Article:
RI State Report: No More Free Healthcare for Lawmakers?
Saturday, February 02, 2013
House Minority Leader wants lawmakers to pay for healthcare
House Minority Leader Brian C. Newberry (R-District 48, North Smithfield, Burriville) is calling upon his fellow lawmakers to pay their fair share when it comes to health insurance. On Wednesday, Newberry once again introduced legislation that requires state senators and representatives to pay 20 percent of the cost of their health insurance benefits.
“I believe we should hold ourselves to the same standards that we ask of state employees,” Newberry said. “Currently part-time employees have a 20 percent co-share if they earn less than $90,000 annually and a 35 percent co-share if they work part-time and earn more than $90,000 annually. We are a part-time legislature. Why shouldn’t we pay the same amount that we ask other employees to pay?”
The bill (2013-H5202) also forbids legislators from receiving payments for waiving health insurance benefits. Furthermore, Newberry’s proposal also addresses state lawmakers who work for another state or municipality. If a legislator is working for another state and chooses to receive health insurance benefits from that state, he or she would be prohibited from taking a waiver payment from the other employer, according to Newberry’s bill.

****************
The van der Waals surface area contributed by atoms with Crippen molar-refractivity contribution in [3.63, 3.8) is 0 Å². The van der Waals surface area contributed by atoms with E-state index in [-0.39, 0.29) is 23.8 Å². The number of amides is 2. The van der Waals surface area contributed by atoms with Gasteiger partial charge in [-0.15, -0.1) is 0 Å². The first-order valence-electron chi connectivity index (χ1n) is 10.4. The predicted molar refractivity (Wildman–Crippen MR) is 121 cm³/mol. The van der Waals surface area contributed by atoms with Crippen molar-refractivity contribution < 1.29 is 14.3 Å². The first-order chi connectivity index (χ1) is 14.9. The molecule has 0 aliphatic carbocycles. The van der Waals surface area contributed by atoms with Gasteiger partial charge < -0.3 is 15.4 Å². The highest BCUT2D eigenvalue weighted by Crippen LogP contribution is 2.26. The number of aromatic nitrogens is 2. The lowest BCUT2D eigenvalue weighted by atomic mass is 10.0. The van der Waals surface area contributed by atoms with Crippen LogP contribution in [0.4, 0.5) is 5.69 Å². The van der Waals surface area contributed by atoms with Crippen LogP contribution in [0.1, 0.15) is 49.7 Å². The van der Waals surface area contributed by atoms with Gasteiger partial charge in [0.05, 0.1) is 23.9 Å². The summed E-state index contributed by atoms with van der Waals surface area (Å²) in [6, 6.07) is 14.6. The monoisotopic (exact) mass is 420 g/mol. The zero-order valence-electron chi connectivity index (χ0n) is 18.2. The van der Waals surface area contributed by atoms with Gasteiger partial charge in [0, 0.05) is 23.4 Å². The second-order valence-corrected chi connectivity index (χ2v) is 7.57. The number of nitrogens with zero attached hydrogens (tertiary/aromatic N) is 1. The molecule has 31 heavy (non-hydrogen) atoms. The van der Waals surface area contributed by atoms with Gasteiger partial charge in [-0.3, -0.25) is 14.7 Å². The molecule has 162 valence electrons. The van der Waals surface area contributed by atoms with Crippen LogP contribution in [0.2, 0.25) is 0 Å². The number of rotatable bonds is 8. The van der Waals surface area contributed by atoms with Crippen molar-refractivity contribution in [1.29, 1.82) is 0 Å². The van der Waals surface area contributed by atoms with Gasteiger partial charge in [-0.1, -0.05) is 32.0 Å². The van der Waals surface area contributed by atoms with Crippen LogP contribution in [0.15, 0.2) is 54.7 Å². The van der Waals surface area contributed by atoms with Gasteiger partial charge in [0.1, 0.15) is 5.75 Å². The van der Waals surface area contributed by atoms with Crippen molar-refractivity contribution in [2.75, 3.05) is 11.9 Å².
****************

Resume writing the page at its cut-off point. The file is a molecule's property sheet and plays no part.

Rep. Doreen Costa (R-District 31, North Kingstown, Exeter), Rep. Anthony Giarrusso (R-District 30, East Greenwich, West Greenwich), Rep. Michael W. Chippendale (R-District 40, Foster, Glocester, Coventry), and Rep. Patricia Morgan (R-District 26, Coventry, Warwick, West Warwick) have all signed on as co-sponsors. No Democrat has signed on thus far.
Sen. Hodgson proposes transparency bill
In an attempt to make the legislative process more transparent, Sen. Dawson Hodgson (R-Dist. 35, East Greenwich, North Kingstown, South Kingstown, Narragansett) has filed a proposal to electronically record committee hearings and post them online for the public to see. The bill (2013-S0154) would provide citizens with audio or video recordings of all committee hearings, debates and votes. All recordings will remain on the legislative website for three years.